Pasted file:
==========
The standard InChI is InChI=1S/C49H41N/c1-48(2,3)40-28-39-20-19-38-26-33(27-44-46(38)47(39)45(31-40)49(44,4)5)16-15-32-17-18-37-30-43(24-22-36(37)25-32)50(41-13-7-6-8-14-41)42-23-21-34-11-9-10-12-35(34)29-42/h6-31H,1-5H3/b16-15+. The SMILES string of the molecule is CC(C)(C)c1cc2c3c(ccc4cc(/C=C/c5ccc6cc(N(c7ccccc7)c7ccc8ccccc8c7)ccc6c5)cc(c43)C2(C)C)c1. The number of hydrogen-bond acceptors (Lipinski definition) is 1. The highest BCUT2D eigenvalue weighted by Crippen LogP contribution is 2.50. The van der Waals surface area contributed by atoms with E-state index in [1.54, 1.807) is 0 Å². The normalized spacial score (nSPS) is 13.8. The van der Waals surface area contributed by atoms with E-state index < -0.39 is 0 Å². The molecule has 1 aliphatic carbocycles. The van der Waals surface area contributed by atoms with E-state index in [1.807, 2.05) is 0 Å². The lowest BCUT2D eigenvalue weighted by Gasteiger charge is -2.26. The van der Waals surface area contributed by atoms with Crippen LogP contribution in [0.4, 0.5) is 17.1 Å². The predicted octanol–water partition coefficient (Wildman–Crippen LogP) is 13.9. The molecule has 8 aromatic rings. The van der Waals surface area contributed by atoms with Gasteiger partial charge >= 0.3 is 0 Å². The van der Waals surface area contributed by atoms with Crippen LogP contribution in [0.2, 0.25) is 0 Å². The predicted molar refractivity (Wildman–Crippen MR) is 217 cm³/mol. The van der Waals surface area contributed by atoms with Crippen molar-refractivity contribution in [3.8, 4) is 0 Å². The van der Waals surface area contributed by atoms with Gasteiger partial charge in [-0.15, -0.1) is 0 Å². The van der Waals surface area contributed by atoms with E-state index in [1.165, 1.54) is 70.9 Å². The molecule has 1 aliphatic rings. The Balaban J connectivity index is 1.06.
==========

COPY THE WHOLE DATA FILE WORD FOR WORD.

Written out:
The standard InChI is InChI=1S/C49H41N/c1-48(2,3)40-28-39-20-19-38-26-33(27-44-46(38)47(39)45(31-40)49(44,4)5)16-15-32-17-18-37-30-43(24-22-36(37)25-32)50(41-13-7-6-8-14-41)42-23-21-34-11-9-10-12-35(34)29-42/h6-31H,1-5H3/b16-15+. The SMILES string of the molecule is CC(C)(C)c1cc2c3c(ccc4cc(/C=C/c5ccc6cc(N(c7ccccc7)c7ccc8ccccc8c7)ccc6c5)cc(c43)C2(C)C)c1. The number of hydrogen-bond acceptors (Lipinski definition) is 1. The highest BCUT2D eigenvalue weighted by Crippen LogP contribution is 2.50. The van der Waals surface area contributed by atoms with E-state index in [1.54, 1.807) is 0 Å². The normalized spacial score (nSPS) is 13.8. The van der Waals surface area contributed by atoms with E-state index < -0.39 is 0 Å². The molecule has 1 aliphatic carbocycles. The van der Waals surface area contributed by atoms with E-state index in [1.807, 2.05) is 0 Å². The lowest BCUT2D eigenvalue weighted by Gasteiger charge is -2.26. The van der Waals surface area contributed by atoms with Crippen LogP contribution in [0.4, 0.5) is 17.1 Å². The predicted octanol–water partition coefficient (Wildman–Crippen LogP) is 13.9. The molecule has 8 aromatic rings. The van der Waals surface area contributed by atoms with Gasteiger partial charge >= 0.3 is 0 Å². The van der Waals surface area contributed by atoms with Crippen LogP contribution in [0.2, 0.25) is 0 Å². The predicted molar refractivity (Wildman–Crippen MR) is 217 cm³/mol. The van der Waals surface area contributed by atoms with Crippen molar-refractivity contribution in [3.8, 4) is 0 Å². The van der Waals surface area contributed by atoms with Gasteiger partial charge in [-0.15, -0.1) is 0 Å². The van der Waals surface area contributed by atoms with E-state index in [1.165, 1.54) is 70.9 Å². The molecule has 1 aliphatic rings. The Balaban J connectivity index is 1.06.